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Death has a touch of class: society and space in Brookwood Cemetery, 1853-1903

Herman, A. (2010) Death has a touch of class: society and space in Brookwood Cemetery, 1853-1903. Journal of Historical Geography, 36 (3). pp. 305-314. ISSN 0305-7488

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To link to this item DOI: 10.1016/j.jhg.2009.11.001

Abstract/Summary

Changes in the cultures and spaces of death during the Victorian era reveal the shifting conceptualisations and mobilisations of class in this period. Using the example of Brookwood Necropolis, established 1852 in response to the contemporary burial reform debate, the paper explores tensions within the sanitary reform movement, 1853–1903. Whilst reformist ideology grounded the cemetery's practices in a discourse of inclusion, one of the consequences of reform was to reinforce class distinctions. Combined with commercial imperatives and the modern impulse towards separation of living and dead, this aspect of reform enacted a counter-discourse of alienation. The presence of these conflicting strands in the spaces and practices of the Necropolis and their changes during the time period reflect wider urban trends.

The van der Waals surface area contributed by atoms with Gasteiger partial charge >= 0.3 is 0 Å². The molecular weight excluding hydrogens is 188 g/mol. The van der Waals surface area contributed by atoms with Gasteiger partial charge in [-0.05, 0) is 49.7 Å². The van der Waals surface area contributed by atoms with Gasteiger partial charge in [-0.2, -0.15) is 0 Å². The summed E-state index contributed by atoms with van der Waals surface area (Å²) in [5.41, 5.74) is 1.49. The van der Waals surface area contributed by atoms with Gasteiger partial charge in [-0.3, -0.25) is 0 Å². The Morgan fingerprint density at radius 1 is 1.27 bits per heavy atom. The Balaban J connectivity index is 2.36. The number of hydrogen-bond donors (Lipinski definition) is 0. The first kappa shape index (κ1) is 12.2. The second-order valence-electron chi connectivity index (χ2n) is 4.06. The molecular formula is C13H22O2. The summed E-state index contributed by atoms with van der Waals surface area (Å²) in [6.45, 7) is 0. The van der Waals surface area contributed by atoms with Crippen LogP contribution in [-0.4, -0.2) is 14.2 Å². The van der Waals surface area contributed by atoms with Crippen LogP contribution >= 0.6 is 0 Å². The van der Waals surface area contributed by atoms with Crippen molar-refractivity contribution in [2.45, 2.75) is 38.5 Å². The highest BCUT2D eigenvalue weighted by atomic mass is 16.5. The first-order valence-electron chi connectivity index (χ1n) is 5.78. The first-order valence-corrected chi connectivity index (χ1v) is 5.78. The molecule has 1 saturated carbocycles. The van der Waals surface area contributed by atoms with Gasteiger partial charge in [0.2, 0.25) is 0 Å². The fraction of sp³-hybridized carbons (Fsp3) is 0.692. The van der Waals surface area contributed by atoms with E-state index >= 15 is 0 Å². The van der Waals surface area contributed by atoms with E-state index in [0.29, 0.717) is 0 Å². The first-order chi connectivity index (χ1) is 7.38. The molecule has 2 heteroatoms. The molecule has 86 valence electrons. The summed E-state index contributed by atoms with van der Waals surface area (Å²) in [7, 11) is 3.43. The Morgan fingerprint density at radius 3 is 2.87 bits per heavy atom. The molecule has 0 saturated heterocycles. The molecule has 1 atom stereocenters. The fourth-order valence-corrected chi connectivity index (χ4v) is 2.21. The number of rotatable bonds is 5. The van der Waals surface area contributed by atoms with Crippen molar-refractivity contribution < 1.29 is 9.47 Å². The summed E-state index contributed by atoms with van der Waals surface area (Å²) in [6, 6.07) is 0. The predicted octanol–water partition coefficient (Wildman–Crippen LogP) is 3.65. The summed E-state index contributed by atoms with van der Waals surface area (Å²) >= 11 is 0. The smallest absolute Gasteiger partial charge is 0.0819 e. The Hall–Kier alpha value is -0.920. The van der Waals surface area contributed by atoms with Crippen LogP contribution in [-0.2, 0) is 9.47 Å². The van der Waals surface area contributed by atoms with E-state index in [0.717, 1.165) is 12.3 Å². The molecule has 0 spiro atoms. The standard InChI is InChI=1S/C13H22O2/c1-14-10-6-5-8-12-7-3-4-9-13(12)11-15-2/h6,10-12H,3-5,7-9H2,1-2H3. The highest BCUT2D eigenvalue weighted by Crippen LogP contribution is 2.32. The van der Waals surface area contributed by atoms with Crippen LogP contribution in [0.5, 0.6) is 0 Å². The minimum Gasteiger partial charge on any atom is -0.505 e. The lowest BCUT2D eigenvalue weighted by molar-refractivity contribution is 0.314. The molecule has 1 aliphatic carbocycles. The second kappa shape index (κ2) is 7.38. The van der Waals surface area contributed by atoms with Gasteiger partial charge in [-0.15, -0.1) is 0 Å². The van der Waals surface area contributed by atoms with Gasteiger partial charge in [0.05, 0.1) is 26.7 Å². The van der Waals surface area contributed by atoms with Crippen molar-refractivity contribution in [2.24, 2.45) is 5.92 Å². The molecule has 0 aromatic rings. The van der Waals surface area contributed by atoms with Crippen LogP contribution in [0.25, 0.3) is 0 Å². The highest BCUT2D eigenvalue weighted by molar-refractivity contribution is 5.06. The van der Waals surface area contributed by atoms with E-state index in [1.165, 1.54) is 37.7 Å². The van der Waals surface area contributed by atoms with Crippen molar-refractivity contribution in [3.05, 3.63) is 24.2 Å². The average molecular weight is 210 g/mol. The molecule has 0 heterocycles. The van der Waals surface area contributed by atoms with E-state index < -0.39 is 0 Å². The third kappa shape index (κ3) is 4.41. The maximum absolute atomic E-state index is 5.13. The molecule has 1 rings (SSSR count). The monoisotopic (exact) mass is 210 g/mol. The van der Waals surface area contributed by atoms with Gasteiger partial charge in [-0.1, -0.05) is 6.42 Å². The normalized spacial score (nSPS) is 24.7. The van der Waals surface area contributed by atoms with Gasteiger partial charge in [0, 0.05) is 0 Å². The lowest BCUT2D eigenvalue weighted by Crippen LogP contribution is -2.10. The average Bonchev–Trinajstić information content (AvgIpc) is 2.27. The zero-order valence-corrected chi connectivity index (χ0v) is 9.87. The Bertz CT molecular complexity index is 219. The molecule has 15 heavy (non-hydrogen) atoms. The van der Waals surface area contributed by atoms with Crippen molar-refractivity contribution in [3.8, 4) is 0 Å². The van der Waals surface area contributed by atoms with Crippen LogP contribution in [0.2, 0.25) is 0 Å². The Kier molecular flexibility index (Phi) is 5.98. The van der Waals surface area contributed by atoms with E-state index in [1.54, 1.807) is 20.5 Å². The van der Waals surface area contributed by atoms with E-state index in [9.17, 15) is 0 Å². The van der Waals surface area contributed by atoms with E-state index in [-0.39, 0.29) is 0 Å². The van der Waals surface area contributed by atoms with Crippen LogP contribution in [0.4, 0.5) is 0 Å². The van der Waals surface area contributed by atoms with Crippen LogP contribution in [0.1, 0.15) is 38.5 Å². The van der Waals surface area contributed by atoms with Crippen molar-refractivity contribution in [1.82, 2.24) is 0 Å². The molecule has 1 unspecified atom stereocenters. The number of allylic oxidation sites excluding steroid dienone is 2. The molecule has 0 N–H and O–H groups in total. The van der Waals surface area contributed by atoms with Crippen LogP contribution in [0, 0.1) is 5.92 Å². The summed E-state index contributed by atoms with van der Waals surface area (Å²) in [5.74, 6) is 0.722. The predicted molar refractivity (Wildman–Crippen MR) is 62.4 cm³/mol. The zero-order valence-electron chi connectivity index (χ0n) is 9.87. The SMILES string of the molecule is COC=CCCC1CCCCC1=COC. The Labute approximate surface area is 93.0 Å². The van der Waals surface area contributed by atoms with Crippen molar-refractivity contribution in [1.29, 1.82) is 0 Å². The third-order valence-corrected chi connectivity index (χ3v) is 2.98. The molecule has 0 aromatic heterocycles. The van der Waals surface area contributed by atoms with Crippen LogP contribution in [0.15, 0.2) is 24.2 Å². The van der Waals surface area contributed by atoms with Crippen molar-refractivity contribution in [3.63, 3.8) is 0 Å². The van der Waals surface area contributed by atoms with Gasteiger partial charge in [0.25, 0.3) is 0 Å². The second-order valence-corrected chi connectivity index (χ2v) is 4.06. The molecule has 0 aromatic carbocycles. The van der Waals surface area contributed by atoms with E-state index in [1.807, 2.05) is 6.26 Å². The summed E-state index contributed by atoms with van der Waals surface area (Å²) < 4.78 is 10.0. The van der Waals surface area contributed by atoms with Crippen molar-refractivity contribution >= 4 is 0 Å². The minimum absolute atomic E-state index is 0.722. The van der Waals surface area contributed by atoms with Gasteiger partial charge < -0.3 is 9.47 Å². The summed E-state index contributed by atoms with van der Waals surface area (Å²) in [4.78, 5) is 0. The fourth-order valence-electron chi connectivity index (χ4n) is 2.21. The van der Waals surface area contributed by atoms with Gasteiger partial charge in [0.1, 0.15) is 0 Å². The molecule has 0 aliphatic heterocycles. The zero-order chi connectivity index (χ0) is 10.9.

Item Type:Article
Refereed:Yes
Divisions:No Reading authors. Back catalogue items
Faculty of Science > School of Archaeology, Geography and Environmental Science > Human Environments
Faculty of Science > School of Archaeology, Geography and Environmental Science > Department of Geography and Environmental Science
ID Code:34214
Uncontrolled Keywords:Brookwood Cemetery; Death; Class; Victorian; burial reform
Publisher:Elsevier

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